Even with the press attention that the Toyota story has enjoyed in recent months, most executives are still uncertain about what “Lean” really refers to. Here are some misconceptions I find myself encountering on a frequent basis:
1. Lean is not the same as resource starvation
I often hear the phrase “we are running a lean organization.” Lean does not refer to a lack of resources. When there is a lack of resources, it is often an indication of the opposite, waste! Either that, or the company isn’t successfully and profitably delivering value to its customers, causing revenues to shrink. The only exception to this would be an early-stage company that is still developing its initial products, but even here there is often plenty of waste.
2. Lean is not “mean”
We often hear the phrase “lean and mean”. But Lean isn’t about “getting tough” with employees. It is about working together to identify and eliminate useless work, and create more customer value faster. This won’t succeed with a draconian attitude towards employees. A profound respect for people forms part of the cultural foundation for a Lean transformation in a company.
3. Lean is not a substitute for a good strategy
Lean is primarily about execution. A Lean initiative mobilizes people to work smarter, innovate faster, remove waste, and create more customer and shareholder value. This does not take place in a vaccuum, however. Your strategy defines what markets you are in, who your customers are, and what you need to accomplish in order to win. Lean will make you a better athlete, if you will, but it won’t tell you what sport you are playing. That is what strategy is for, and Lean is no substitute for strategy. It can be part of your strategy, however, to ensure that you execute better than your competitors.
4. Lean is not a substitute for good leadership
Leadership is the process of inducing others to pursue a common vision . Any new initiative or project depends on good leadership to succeed. So does day-to-day management of the business. Without good leadership, there will be no clarity in direction, no motivation for people to go there, or both. Lean is about organizational improvement and change. It too depends on a clear vision of what to work towards. It also requires us to motivate people to think about the business differently and work to continuously improve it. Leadership coaching and development will often be a key part of a Lean initiative.
5. Lean is not a substitute for hiring and developing good talent
It is true that Lean helps unleash creativity and allows people to discover better ways of working. All else being equal, however, the organization with the best people will still win. When I talk about the “pursuit of perfection”, I always discuss three aspects: People, Processes, and Products. The three of these should be integrated: Hire great people, help them grow, use Lean to unleash them to innovate and develop truly great products and processes, and reward them for results. Far too often I see companies ignore the talent side. A good indication of this is a weak HR function that is primarily concerned with regulatory compliance and reducing the risk of lawsuits.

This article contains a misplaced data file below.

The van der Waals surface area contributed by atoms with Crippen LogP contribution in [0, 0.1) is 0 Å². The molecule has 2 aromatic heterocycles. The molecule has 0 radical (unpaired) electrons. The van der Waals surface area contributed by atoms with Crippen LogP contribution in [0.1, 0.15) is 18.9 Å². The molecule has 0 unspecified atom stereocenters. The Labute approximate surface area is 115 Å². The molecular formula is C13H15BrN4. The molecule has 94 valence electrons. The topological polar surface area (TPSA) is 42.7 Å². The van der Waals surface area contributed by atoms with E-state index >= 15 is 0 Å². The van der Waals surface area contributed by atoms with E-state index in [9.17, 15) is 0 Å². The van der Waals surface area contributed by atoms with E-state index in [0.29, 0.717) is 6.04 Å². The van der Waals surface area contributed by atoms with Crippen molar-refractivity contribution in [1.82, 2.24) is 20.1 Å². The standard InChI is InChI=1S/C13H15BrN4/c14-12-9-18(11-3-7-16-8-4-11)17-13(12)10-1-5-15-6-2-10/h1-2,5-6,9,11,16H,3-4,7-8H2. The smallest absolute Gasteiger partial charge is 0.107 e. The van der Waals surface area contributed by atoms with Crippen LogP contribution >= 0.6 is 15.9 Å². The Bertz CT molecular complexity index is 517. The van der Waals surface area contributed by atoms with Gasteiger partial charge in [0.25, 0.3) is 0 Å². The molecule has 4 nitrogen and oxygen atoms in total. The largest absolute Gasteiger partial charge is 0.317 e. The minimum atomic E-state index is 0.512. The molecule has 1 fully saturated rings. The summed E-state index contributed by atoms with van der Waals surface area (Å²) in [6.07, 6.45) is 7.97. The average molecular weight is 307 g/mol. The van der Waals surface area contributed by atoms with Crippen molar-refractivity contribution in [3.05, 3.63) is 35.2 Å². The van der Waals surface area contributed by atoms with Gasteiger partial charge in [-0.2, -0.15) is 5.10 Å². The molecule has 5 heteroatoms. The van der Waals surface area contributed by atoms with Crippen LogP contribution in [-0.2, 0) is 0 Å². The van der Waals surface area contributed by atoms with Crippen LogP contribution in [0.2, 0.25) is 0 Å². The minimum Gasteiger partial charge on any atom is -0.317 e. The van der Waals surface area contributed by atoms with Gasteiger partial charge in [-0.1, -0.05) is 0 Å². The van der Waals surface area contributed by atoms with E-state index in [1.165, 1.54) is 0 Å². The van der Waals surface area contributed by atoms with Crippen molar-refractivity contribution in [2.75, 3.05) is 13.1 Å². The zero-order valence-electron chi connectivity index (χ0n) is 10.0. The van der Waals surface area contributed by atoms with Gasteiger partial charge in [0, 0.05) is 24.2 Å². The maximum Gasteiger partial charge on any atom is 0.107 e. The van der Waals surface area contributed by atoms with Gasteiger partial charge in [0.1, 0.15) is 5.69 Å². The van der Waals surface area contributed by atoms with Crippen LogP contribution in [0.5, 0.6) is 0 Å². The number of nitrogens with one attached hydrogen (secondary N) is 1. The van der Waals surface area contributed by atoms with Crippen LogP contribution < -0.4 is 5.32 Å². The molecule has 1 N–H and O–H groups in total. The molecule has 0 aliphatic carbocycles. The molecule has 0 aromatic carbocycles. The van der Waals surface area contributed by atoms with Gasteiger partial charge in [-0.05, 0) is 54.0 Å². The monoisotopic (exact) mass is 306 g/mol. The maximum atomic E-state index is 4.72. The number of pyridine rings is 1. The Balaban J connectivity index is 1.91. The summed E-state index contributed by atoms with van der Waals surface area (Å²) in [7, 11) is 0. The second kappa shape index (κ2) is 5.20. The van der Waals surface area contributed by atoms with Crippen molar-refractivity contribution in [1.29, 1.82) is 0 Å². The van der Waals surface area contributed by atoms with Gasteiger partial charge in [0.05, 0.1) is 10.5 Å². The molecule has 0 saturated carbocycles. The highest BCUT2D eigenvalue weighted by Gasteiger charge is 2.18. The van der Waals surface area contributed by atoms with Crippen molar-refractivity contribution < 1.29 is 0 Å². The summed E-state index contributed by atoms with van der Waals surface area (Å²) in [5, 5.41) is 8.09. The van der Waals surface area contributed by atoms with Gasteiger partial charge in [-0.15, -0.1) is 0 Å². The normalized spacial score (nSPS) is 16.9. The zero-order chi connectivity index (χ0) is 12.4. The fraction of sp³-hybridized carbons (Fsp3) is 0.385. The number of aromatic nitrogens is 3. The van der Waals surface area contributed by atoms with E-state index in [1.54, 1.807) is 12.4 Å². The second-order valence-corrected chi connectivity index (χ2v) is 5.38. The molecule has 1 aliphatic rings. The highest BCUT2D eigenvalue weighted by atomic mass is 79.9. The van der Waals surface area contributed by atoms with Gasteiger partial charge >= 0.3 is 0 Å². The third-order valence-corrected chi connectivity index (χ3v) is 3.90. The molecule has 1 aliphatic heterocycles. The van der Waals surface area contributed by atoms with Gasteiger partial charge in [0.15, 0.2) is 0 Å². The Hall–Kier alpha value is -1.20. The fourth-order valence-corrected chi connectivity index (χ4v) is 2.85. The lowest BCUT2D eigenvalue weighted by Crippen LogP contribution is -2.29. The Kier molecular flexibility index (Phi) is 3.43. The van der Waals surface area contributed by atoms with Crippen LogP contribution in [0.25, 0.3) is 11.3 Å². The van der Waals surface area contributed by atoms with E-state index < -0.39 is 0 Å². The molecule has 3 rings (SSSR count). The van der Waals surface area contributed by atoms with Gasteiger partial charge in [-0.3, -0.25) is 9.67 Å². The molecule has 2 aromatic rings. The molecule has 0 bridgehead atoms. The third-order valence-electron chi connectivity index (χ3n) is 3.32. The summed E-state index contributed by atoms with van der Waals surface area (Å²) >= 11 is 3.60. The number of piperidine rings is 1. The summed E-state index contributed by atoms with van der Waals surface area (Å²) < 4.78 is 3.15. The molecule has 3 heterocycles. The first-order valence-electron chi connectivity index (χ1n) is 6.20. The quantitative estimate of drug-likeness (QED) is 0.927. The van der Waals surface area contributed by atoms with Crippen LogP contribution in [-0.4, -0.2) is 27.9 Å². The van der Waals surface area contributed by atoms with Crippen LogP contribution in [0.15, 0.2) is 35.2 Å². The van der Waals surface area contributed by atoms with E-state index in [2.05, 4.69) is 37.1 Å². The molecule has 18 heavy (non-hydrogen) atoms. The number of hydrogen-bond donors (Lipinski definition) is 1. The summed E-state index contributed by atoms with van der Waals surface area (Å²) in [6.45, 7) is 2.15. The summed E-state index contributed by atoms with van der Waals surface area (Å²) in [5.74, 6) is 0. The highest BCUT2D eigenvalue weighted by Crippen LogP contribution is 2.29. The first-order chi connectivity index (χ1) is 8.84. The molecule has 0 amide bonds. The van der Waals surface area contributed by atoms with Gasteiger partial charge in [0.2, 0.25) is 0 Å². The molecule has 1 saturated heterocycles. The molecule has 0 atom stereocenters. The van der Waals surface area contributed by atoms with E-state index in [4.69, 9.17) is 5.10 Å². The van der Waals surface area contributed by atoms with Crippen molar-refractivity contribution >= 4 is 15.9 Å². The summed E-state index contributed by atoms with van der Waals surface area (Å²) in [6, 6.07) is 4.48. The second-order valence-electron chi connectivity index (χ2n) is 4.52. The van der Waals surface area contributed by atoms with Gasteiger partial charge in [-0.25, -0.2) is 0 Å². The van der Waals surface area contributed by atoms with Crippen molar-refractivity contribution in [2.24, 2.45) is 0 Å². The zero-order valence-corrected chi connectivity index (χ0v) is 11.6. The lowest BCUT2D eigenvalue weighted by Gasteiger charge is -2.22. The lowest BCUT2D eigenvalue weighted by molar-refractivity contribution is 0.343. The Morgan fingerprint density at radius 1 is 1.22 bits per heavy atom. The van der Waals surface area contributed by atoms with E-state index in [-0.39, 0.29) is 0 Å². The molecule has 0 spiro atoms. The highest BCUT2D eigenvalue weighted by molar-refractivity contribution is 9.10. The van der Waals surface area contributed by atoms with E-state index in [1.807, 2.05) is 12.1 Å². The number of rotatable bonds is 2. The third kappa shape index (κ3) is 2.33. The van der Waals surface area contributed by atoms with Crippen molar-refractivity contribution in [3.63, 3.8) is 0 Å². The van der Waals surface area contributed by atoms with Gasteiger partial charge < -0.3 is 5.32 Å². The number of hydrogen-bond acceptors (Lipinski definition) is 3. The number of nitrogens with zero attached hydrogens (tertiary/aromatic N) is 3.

6. Lean is about enabling profitable growth, not just waste reduction
The Lean literature focuses a lot on waste reduction. This may be exciting to management in mature companies with modest aspirations for growth, but in general I think it is not the best way to make executives interested in Lean. Growth is a better story. There is almost always tremendous potential for creating new products and coming up with more ways to deliver customer value. Unfortunately, precious resources needed to pursue such opportunities are wasted on non-value-added work. Lean is really about improving the organization’s capacity for innovation and growth.
What Lean is
So how should we define Lean? Lean is a comprehensive business methodology with a set of practices to help people rapidly and continuously innovate to deliver more customer value faster and at a lower cost.
Lean is comprehensive, because it applies to all industries and all portions of a business, including those with internal customers (like hiring and payroll). It can even be used to improve the performance of an entire supply chain. Lean is a methodology that contains specific, practical methods that can deliver exciting results very quickly. It helps people across organizations, departments, groups, and teams work together to find end-to-end solutions.
Lean helps people focus on what really matters to the customer. Because customer needs change and because there is always something that can be improved, an organization’s Lean journey is a never-ending one.
1. I attribute this definition of leadership to Dr. Edwin Locke, Dean’s Professor Emeritus of Leadership and Motivation at the University of Maryland. URL: http://www.edwinlocke.com